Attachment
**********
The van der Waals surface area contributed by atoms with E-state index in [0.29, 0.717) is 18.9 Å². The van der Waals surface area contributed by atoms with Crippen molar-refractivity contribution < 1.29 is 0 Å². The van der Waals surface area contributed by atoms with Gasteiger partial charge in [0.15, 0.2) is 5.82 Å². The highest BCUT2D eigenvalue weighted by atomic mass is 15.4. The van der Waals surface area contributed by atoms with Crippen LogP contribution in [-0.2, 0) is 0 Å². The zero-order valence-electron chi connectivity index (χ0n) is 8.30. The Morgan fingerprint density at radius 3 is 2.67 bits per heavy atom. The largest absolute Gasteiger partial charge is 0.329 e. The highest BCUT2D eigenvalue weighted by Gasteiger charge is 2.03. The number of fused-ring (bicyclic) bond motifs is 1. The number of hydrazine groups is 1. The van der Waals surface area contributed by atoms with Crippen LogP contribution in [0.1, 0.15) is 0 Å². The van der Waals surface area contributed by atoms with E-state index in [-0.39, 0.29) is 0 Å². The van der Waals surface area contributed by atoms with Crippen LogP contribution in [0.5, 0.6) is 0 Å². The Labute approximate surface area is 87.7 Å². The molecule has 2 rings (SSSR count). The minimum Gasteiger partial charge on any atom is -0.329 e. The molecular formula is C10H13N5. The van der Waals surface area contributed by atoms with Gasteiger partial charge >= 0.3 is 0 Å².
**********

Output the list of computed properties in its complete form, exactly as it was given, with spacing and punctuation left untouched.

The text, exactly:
The van der Waals surface area contributed by atoms with E-state index in [0.29, 0.717) is 18.9 Å². The van der Waals surface area contributed by atoms with Crippen molar-refractivity contribution < 1.29 is 0 Å². The van der Waals surface area contributed by atoms with Gasteiger partial charge in [0.15, 0.2) is 5.82 Å². The highest BCUT2D eigenvalue weighted by atomic mass is 15.4. The van der Waals surface area contributed by atoms with Crippen LogP contribution in [-0.2, 0) is 0 Å². The zero-order valence-electron chi connectivity index (χ0n) is 8.30. The Morgan fingerprint density at radius 3 is 2.67 bits per heavy atom. The largest absolute Gasteiger partial charge is 0.329 e. The highest BCUT2D eigenvalue weighted by Gasteiger charge is 2.03. The number of fused-ring (bicyclic) bond motifs is 1. The number of hydrazine groups is 1. The van der Waals surface area contributed by atoms with Crippen LogP contribution in [0.1, 0.15) is 0 Å². The van der Waals surface area contributed by atoms with E-state index in [-0.39, 0.29) is 0 Å². The van der Waals surface area contributed by atoms with Crippen LogP contribution in [0.5, 0.6) is 0 Å². The Labute approximate surface area is 87.7 Å². The molecule has 2 rings (SSSR count). The minimum Gasteiger partial charge on any atom is -0.329 e. The molecular formula is C10H13N5. The van der Waals surface area contributed by atoms with Gasteiger partial charge >= 0.3 is 0 Å².